Discover more from the animal eats
No feeling is final
Learning to live at the edge of a cliff with a small, old, wonderful dog. And Rainer Maria Rilke, obviously.
Here it is: my heart is in an aching place and the last week has been a struggle. My sweet small perfect ancient dog has arrived, it seems, to a precipice.
I cannot keep her here forever, which I’ve always known. I’ve even tried to prepare for it, to fortify my heart against premature grief, to resist mourning what I have not yet lost. What’s the use? It’s coming either way. Why rush out to greet it?
And yet here we are, and I am not ready. I don’t feel big enough to hold the impossible truths:
I do not want her to go.
I do not want her to suffer.
Which puts us here, in limbo, teetering at a cliff’s edge, waiting every day to see what she’ll tell me. Doc says it’s not yet time to let her have a cheeseburger, which gives me hope, which feels like folly. Doc also says there’s little else to do but give her what comfort we can while we can, and just look out for the signs. I think I’m looking too hard.
I am living at the edge of my skin, watching and waiting for what waits for no one, but is always coming. Vigilance is hell on the human animal. Looking for calamity around every corner. Living on your toes instead of in them. It keeps you from staying present.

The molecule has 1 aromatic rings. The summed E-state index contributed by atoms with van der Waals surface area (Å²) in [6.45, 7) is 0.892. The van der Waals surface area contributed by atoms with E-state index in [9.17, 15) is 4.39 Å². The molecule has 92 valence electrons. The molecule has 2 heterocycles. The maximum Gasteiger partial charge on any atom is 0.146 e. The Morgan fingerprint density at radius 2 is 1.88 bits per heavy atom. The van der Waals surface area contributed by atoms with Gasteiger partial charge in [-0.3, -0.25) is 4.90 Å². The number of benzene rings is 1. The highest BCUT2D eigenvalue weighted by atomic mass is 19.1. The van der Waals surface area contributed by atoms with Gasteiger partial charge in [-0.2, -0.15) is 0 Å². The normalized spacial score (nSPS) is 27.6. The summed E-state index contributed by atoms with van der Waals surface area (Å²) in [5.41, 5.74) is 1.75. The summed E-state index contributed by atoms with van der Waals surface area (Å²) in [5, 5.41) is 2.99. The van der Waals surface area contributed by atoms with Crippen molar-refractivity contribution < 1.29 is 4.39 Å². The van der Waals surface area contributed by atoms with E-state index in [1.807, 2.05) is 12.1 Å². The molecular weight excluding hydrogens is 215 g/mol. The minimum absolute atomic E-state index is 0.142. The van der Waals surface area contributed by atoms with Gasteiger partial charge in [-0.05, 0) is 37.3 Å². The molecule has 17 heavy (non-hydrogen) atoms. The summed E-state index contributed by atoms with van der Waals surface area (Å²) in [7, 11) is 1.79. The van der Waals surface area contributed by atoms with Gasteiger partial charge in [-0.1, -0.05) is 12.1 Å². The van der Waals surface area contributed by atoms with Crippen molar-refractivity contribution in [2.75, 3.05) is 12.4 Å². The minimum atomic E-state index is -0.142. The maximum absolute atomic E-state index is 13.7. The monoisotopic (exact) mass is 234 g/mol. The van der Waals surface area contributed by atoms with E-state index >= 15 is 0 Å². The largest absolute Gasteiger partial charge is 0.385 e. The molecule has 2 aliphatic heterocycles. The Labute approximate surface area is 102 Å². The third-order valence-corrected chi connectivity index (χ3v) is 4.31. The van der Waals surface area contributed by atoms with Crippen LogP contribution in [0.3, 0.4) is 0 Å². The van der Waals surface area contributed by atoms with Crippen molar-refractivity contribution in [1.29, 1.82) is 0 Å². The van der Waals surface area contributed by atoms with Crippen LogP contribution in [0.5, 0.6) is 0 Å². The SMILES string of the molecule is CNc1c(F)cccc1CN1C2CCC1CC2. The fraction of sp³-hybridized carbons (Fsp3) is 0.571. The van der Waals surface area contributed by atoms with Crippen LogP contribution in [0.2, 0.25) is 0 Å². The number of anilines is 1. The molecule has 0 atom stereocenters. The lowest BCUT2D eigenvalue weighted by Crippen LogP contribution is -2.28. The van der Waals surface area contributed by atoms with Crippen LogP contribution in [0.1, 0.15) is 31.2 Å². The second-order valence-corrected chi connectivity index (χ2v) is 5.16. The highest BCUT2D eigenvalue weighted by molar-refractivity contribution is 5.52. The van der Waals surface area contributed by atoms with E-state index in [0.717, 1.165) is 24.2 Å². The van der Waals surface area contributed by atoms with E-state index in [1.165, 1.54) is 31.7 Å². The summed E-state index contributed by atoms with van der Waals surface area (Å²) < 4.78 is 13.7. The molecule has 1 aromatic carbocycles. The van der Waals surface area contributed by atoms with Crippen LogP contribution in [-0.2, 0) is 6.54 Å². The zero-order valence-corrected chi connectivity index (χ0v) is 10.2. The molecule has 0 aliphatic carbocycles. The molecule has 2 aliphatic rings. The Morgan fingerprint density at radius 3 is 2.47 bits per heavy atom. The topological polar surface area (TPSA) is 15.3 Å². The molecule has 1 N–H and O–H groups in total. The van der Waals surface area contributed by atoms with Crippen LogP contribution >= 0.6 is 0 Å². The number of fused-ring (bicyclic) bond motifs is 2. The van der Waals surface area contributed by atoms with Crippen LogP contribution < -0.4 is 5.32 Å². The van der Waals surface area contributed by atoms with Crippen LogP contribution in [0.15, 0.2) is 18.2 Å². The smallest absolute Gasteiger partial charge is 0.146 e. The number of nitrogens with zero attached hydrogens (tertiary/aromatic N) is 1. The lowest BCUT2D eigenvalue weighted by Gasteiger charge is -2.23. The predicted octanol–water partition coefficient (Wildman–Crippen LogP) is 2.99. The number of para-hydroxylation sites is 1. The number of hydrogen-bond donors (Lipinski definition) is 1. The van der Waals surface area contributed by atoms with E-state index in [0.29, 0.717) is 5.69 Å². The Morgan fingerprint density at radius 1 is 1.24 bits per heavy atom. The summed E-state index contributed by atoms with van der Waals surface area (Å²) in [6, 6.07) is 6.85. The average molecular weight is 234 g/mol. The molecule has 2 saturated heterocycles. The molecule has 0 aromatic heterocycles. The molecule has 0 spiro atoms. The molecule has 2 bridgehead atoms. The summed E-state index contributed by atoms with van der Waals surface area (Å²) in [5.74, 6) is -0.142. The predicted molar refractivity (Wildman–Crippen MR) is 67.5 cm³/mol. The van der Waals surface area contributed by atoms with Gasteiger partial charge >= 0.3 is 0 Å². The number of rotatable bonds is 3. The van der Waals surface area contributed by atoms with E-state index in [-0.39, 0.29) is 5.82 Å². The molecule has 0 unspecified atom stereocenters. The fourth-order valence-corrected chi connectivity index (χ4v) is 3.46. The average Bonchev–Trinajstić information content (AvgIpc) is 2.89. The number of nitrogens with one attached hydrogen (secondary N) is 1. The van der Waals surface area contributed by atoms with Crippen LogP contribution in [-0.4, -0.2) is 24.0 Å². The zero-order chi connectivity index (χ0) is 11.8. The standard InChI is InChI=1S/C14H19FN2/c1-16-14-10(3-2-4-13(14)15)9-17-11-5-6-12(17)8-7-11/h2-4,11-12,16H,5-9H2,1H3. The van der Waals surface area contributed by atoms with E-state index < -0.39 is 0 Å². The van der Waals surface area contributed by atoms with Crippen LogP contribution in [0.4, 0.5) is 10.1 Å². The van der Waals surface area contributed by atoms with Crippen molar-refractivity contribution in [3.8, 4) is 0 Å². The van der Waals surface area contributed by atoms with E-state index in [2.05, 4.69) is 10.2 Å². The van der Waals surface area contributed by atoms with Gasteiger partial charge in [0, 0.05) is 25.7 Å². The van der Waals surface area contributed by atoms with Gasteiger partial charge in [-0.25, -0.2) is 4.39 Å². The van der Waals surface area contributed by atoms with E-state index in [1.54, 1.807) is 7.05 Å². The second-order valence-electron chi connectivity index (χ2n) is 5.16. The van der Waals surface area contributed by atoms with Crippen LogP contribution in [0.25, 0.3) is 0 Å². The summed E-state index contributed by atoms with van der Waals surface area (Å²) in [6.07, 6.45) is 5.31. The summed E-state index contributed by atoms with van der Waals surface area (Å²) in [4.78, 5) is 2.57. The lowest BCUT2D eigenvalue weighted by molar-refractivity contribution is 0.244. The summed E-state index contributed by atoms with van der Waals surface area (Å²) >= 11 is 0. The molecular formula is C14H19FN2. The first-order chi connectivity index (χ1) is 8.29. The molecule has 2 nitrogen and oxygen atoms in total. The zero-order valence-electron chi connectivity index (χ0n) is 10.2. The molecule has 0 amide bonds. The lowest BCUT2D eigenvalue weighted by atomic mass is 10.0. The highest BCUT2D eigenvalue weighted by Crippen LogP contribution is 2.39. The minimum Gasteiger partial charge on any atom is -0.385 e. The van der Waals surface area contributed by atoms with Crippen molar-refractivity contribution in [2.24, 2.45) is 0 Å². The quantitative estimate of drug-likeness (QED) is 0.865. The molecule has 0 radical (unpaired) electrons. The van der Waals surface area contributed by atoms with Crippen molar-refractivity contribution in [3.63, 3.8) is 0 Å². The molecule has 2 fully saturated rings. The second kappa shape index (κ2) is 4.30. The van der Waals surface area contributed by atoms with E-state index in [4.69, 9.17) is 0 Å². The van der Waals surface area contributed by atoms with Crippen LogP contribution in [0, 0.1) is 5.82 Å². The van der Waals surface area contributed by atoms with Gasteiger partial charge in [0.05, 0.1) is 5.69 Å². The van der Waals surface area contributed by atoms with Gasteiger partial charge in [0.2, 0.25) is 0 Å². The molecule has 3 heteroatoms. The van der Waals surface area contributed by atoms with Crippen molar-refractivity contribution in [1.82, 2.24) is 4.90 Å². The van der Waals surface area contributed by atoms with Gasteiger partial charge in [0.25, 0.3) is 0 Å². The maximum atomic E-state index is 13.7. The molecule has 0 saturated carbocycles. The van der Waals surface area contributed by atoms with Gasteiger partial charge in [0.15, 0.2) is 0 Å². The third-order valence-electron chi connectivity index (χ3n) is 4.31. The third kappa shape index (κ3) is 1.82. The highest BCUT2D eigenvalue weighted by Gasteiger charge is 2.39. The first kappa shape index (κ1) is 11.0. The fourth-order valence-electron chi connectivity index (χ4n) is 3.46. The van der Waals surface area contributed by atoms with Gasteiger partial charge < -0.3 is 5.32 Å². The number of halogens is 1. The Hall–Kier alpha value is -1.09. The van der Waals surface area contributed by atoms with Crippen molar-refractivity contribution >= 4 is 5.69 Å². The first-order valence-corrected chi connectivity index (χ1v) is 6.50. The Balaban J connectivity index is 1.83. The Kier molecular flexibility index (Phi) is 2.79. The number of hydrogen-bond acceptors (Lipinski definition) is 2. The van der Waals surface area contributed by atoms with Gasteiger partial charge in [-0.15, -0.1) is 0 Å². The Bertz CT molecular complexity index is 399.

I don’t want to spend these final days or weeks or months afraid.
I want to love what I have while I have her.
I’ll keep trying. I’ll keep trying. I will try to stay with her as long as she’s willing to stay. I will try to be un-selfish when she’s ready to go. I will try to stop crying but if I cannot stop crying I will try to be kind to myself about it. And I will try to be as good a friend to me as my small perfect ancient sweet lovely friend Mimsy has been. I will try to let everything happen exactly as it’s going to and as it must, and god help me, I will try to know when it’s exactly the right time to get her that cheeseburger.